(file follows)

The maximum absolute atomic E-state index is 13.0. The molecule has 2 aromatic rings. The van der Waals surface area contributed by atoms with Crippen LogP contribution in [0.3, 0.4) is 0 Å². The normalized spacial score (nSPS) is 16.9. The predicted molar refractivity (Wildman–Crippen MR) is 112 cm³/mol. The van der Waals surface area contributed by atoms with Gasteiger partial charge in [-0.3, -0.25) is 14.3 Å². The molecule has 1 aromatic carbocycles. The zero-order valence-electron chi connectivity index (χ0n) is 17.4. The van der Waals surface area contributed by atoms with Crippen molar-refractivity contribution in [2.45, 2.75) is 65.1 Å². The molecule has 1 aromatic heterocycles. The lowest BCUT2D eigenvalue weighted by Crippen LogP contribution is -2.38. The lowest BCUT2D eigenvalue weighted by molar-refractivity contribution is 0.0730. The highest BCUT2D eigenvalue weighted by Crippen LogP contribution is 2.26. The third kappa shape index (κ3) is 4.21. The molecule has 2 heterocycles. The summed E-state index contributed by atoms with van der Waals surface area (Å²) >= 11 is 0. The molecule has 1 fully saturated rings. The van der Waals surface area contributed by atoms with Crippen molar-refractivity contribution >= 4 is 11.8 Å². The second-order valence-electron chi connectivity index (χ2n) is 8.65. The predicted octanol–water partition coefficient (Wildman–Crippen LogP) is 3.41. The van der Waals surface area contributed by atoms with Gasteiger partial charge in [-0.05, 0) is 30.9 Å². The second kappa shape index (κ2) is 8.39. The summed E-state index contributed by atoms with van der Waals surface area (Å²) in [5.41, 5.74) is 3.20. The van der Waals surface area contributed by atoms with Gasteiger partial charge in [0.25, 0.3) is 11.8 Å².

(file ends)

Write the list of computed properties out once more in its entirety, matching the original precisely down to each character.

The maximum absolute atomic E-state index is 13.0. The molecule has 2 aromatic rings. The van der Waals surface area contributed by atoms with Crippen LogP contribution in [0.3, 0.4) is 0 Å². The normalized spacial score (nSPS) is 16.9. The predicted molar refractivity (Wildman–Crippen MR) is 112 cm³/mol. The van der Waals surface area contributed by atoms with Gasteiger partial charge in [-0.3, -0.25) is 14.3 Å². The molecule has 1 aromatic carbocycles. The zero-order valence-electron chi connectivity index (χ0n) is 17.4. The van der Waals surface area contributed by atoms with Crippen molar-refractivity contribution in [2.45, 2.75) is 65.1 Å². The molecule has 1 aromatic heterocycles. The lowest BCUT2D eigenvalue weighted by Crippen LogP contribution is -2.38. The lowest BCUT2D eigenvalue weighted by molar-refractivity contribution is 0.0730. The highest BCUT2D eigenvalue weighted by Crippen LogP contribution is 2.26. The third kappa shape index (κ3) is 4.21. The molecule has 2 heterocycles. The summed E-state index contributed by atoms with van der Waals surface area (Å²) >= 11 is 0. The molecule has 1 fully saturated rings. The van der Waals surface area contributed by atoms with Crippen molar-refractivity contribution >= 4 is 11.8 Å². The second-order valence-electron chi connectivity index (χ2n) is 8.65. The predicted octanol–water partition coefficient (Wildman–Crippen LogP) is 3.41. The van der Waals surface area contributed by atoms with Gasteiger partial charge in [-0.05, 0) is 30.9 Å². The second kappa shape index (κ2) is 8.39. The summed E-state index contributed by atoms with van der Waals surface area (Å²) in [5.41, 5.74) is 3.20. The van der Waals surface area contributed by atoms with Gasteiger partial charge in [0.25, 0.3) is 11.8 Å².